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State Corporation Tax and Nexus

State Corporation Tax and Nexus

The net profits of a US corporation are subject to federal Corporation Tax annually, but these profits may also be subject to state Corporation Tax.

A state tax authority is only able to impose Corporation Tax on corporations with a physical or economic connection to the state – this connection to the state is commonly referred to as ’nexus’.

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Nexus considers the presence of a corporation’s employees, staff and contractors, physical property and assets, and customers that are located within the state. The level at which each of these considerations create nexus can vary from state to state as each state tax authority imposes different thresholds when determining whether nexus exists.

Once a business has determined it has nexus with a state, it must then calculate the proportion of its profits that relate to its activities in the state. The profits attributed to a state are calculated using the states apportionment formula, which can vary from state to state.

Traditionally a three-factor apportionment formula was used by many states, and this considered a corporation’s payroll, property, and sales in a state equally. However, in recent years many states have adopted an apportionment formula based solely on a business’ sales within the state.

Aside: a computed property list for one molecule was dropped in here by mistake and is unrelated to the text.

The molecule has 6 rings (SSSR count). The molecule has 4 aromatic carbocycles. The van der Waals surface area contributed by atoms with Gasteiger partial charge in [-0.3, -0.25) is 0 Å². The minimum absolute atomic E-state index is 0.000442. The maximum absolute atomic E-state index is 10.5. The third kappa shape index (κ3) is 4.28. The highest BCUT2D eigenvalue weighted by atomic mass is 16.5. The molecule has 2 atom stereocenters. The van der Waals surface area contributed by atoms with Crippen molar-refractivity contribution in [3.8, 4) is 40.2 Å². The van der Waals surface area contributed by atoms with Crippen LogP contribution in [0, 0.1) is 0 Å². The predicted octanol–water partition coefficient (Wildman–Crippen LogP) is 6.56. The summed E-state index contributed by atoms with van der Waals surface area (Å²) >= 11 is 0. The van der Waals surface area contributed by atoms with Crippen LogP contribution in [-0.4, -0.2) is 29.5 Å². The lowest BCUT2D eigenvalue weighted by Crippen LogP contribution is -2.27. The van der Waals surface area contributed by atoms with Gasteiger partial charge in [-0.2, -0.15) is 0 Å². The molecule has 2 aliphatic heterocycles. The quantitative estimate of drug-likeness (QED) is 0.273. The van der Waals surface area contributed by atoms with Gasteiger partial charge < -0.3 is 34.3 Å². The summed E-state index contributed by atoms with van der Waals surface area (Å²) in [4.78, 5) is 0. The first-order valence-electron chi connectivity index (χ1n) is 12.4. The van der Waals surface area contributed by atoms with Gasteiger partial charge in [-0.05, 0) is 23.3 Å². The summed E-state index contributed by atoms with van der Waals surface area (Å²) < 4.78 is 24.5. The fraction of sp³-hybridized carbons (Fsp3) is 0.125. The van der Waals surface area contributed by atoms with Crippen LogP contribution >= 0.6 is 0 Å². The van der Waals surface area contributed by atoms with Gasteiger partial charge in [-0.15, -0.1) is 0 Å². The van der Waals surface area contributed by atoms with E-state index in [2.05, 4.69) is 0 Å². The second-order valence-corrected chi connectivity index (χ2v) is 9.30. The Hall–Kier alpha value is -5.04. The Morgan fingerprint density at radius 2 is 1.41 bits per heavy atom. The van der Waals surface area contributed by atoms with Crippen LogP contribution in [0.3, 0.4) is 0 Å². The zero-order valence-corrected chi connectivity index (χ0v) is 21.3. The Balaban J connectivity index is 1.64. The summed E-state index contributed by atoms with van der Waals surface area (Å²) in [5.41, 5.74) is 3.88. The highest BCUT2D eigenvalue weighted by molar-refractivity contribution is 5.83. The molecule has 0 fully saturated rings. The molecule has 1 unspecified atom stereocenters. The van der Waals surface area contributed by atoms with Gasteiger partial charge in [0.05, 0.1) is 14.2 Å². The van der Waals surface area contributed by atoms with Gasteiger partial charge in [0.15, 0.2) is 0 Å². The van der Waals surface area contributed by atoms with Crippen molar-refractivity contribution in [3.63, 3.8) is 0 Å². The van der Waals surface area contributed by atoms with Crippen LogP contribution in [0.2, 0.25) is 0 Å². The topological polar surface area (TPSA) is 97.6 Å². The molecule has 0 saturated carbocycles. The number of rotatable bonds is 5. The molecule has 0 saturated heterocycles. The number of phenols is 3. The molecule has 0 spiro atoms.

The application of the apportionment formula allows a corporation to determine the proportion of its total profits which are subject to a state’s Corporation Tax.

State Corporation Tax rates vary from state to state, ranging from 0% to >9%. Most states apply this rate to the state’s proportion of net profits. However, some states impose the tax on the gross receipt’s basis. A list of the current State Corporation Tax rates is available here.

A corporation with state nexus is generally required to file a Corporation Tax return in that state which includes details of total net profits, the application of the state’s apportionment formula and the states proportion of total profits. These filings are generally due by the 15th day of the fourth month following the end of the tax year but vary from state to state.

To summarise, the key actions to be taken are:

  • Determine which state a business has nexus in by reviewing gross revenue, payroll, and balance sheet assets per state.
  • For each state with which the business has nexus, apply the state’s apportion formula to determine the state’s net taxable income proportion.
  • File a state Corporation Tax return and pay any tax due.

Would you like to know more?

If you would like to discuss how the above may affect you and your tax affairs, please get in touch with your usual Blick Rothenberg contact, or one of the team using the below form.

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